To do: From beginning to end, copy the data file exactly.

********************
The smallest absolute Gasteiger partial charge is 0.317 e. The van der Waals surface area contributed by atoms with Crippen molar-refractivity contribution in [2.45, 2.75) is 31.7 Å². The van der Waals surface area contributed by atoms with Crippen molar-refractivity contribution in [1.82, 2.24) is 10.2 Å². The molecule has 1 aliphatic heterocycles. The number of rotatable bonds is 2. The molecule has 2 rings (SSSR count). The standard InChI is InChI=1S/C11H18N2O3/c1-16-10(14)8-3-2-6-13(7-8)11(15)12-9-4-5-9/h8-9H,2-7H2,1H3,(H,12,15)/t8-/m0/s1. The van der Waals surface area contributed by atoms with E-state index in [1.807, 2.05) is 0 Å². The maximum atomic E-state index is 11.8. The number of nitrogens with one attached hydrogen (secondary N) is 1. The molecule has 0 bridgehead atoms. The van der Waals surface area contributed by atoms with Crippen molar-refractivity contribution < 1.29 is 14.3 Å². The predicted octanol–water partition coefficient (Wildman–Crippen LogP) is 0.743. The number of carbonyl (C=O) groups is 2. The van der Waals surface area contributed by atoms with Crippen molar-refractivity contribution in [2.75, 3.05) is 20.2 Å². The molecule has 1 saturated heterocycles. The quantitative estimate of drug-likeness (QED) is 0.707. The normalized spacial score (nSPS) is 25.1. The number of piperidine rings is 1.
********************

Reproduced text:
The smallest absolute Gasteiger partial charge is 0.317 e. The van der Waals surface area contributed by atoms with Crippen molar-refractivity contribution in [2.45, 2.75) is 31.7 Å². The van der Waals surface area contributed by atoms with Crippen molar-refractivity contribution in [1.82, 2.24) is 10.2 Å². The molecule has 1 aliphatic heterocycles. The number of rotatable bonds is 2. The molecule has 2 rings (SSSR count). The standard InChI is InChI=1S/C11H18N2O3/c1-16-10(14)8-3-2-6-13(7-8)11(15)12-9-4-5-9/h8-9H,2-7H2,1H3,(H,12,15)/t8-/m0/s1. The van der Waals surface area contributed by atoms with E-state index in [1.807, 2.05) is 0 Å². The maximum atomic E-state index is 11.8. The number of nitrogens with one attached hydrogen (secondary N) is 1. The molecule has 0 bridgehead atoms. The van der Waals surface area contributed by atoms with Crippen molar-refractivity contribution < 1.29 is 14.3 Å². The predicted octanol–water partition coefficient (Wildman–Crippen LogP) is 0.743. The number of carbonyl (C=O) groups is 2. The van der Waals surface area contributed by atoms with Crippen molar-refractivity contribution in [2.75, 3.05) is 20.2 Å². The molecule has 1 saturated heterocycles. The quantitative estimate of drug-likeness (QED) is 0.707. The normalized spacial score (nSPS) is 25.1. The number of piperidine rings is 1.